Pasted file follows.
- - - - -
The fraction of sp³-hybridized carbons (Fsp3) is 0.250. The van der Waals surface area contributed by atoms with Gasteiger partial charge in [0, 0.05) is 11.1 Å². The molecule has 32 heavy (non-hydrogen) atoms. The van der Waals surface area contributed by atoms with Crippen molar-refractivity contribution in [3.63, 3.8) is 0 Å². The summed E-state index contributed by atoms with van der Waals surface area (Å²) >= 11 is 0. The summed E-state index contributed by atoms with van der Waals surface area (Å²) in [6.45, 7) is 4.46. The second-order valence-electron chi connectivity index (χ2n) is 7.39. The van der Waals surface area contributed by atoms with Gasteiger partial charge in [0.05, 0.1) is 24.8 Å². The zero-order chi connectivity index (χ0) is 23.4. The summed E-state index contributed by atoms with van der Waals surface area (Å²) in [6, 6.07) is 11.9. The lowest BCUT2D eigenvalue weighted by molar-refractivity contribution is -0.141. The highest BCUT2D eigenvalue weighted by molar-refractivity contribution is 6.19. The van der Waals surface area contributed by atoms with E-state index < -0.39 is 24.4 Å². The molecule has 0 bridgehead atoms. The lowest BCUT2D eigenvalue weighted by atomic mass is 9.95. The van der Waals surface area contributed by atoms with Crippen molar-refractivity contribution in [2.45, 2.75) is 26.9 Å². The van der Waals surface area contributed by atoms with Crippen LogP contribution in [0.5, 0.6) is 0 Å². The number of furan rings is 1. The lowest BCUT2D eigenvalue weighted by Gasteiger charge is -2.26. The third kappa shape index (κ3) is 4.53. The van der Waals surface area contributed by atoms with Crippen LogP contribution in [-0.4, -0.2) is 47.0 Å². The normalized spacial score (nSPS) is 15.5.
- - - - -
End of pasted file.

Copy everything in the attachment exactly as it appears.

The fraction of sp³-hybridized carbons (Fsp3) is 0.250. The van der Waals surface area contributed by atoms with Gasteiger partial charge in [0, 0.05) is 11.1 Å². The molecule has 32 heavy (non-hydrogen) atoms. The van der Waals surface area contributed by atoms with Crippen molar-refractivity contribution in [3.63, 3.8) is 0 Å². The summed E-state index contributed by atoms with van der Waals surface area (Å²) >= 11 is 0. The summed E-state index contributed by atoms with van der Waals surface area (Å²) in [6.45, 7) is 4.46. The second-order valence-electron chi connectivity index (χ2n) is 7.39. The van der Waals surface area contributed by atoms with Gasteiger partial charge in [0.05, 0.1) is 24.8 Å². The zero-order chi connectivity index (χ0) is 23.4. The summed E-state index contributed by atoms with van der Waals surface area (Å²) in [6, 6.07) is 11.9. The lowest BCUT2D eigenvalue weighted by molar-refractivity contribution is -0.141. The highest BCUT2D eigenvalue weighted by molar-refractivity contribution is 6.19. The van der Waals surface area contributed by atoms with E-state index < -0.39 is 24.4 Å². The molecule has 0 bridgehead atoms. The lowest BCUT2D eigenvalue weighted by atomic mass is 9.95. The van der Waals surface area contributed by atoms with Crippen molar-refractivity contribution in [2.45, 2.75) is 26.9 Å². The van der Waals surface area contributed by atoms with Crippen LogP contribution in [0.5, 0.6) is 0 Å². The number of furan rings is 1. The lowest BCUT2D eigenvalue weighted by Gasteiger charge is -2.26. The third kappa shape index (κ3) is 4.53. The van der Waals surface area contributed by atoms with Crippen LogP contribution in [-0.4, -0.2) is 47.0 Å². The normalized spacial score (nSPS) is 15.5.